September 24, 2019 Facebook Twitter LinkedIn

Congratulations to Dr. Krista Lysack, Associate Professor of English and Chair of the Department of English, French, and Writing, on the publication of her latest book, Chronometres: Devotional Literature, Duration, and Victorian Reading, by Oxford University Press.

Chronometres came out of research Dr. Lysack has done in to her area of specialization: Victorian literature and culture. The book is about reading practices, devotional literature, and the feeling of time.  It focuses on a unique body of nineteenth-century literature she calls “chronometrical devotional literature,” studying authors such as John Keble, Alfred Tennyson, Christina Rossetti, and Frances Ridley Havergal as well as a range of popular print including family prayer manuals, Sunday-reading books and periodicals, devotional gift books, and daily text books.

“Designed for daily and weekly reading, this 'chronometrical' literature parceled out reading into discrete moments that resembled the new industrial time-scales of factories and railway schedules of that era,” explains Dr. Lysack. She argues that what defines Victorian devotional literature is “the experience of its time signatures, those structures of feeling associated with its reading durations. It also prompts the question: what if it is 'Eternity' that keeps time with the clock?”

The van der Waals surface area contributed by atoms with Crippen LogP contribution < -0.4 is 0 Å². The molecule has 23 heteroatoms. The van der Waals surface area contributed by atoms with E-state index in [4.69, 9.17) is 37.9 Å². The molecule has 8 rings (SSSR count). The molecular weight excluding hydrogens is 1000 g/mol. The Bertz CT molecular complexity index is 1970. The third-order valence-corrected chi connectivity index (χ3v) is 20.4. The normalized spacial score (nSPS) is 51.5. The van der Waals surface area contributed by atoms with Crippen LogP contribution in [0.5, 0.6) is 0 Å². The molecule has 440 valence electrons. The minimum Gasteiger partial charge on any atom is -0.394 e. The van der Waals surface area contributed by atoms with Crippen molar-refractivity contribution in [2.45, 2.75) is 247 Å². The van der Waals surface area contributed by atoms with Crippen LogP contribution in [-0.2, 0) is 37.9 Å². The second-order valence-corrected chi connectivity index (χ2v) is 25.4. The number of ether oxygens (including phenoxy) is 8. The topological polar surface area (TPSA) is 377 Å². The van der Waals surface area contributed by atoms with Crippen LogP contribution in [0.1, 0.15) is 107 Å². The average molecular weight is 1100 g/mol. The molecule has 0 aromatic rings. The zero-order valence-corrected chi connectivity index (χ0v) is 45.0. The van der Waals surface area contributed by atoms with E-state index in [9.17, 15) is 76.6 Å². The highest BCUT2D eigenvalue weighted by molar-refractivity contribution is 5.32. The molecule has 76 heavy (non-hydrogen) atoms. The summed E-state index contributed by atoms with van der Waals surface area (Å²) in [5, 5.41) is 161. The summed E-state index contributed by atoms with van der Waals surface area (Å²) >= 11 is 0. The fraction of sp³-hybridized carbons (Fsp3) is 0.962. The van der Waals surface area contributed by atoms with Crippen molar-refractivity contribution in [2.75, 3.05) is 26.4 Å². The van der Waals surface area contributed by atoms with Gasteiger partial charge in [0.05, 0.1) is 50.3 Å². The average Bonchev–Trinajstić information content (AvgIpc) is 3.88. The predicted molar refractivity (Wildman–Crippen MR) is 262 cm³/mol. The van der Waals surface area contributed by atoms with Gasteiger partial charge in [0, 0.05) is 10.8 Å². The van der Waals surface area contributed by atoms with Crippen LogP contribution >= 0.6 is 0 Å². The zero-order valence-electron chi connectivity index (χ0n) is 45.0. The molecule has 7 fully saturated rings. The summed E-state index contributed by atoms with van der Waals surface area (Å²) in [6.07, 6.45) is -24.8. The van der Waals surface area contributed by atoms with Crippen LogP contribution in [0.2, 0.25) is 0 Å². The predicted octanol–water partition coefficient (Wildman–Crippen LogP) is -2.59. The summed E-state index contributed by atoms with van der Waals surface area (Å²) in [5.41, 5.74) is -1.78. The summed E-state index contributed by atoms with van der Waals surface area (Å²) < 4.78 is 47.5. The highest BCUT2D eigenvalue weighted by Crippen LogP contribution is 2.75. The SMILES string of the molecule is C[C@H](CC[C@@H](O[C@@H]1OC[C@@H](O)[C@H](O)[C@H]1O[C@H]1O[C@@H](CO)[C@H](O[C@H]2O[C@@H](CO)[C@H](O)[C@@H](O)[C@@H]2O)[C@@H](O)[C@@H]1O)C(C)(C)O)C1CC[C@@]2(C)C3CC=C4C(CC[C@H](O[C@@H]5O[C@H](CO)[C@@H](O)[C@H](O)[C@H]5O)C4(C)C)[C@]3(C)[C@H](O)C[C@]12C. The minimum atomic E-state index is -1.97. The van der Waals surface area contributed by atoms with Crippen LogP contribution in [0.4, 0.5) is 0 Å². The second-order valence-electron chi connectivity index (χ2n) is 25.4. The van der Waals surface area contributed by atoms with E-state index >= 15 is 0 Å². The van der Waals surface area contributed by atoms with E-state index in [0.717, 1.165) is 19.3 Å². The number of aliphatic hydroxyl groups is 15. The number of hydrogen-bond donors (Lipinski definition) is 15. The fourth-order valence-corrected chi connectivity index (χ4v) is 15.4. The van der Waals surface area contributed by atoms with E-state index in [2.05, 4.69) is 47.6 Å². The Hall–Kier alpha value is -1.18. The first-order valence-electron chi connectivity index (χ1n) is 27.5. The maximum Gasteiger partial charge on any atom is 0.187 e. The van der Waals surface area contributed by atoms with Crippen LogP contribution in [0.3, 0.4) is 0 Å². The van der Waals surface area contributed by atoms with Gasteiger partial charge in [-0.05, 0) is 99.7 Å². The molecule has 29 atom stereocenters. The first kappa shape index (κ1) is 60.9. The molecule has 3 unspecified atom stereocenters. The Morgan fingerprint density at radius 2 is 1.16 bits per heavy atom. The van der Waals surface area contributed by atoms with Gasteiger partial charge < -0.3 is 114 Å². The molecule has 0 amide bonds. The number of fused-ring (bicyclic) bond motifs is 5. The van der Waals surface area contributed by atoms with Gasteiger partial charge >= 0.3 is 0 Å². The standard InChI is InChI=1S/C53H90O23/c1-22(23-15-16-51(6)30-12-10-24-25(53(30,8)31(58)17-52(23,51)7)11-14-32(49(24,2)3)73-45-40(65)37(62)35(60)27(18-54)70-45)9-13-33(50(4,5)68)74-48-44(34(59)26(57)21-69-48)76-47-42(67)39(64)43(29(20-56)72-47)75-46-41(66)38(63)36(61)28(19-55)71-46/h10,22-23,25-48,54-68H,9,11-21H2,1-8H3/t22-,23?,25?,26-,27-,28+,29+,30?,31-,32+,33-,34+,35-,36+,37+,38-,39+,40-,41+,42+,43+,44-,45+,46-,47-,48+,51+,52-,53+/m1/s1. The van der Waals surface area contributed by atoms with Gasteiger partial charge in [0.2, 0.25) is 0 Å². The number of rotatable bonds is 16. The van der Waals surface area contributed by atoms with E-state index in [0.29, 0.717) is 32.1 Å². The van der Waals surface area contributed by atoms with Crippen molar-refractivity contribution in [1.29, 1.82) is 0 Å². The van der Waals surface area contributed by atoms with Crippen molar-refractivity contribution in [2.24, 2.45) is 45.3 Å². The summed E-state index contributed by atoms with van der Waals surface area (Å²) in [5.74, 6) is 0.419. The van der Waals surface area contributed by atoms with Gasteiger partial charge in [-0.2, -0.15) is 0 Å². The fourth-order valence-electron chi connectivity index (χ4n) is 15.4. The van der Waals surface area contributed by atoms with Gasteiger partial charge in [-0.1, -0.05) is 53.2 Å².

“It is exciting that there are so many people at King's who have also written books (including a number of my colleagues in the Department of English, French, and Writing) or who are at work on one now,” says Dr. Lysack.

Funding for the project came from a SSHRC Standard Research Grant. Dr. Lysack conducted some of the research in the archives of the Gladstone Library in Wales.

This fall, Dr. Lysack is teaching English 3700E, “Consuming Women,” a course about nineteenth-century British literature and consumer culture which has ties to her first book, Come Buy, Come Buy: Shopping and the Culture of Consumption in Victorian Women's Writing. She is currently researching her next book, Brontë Weather, about the Brontës’ writing and weather, new materialist theory, and ecological form.

To learn more about Chronometres, please visit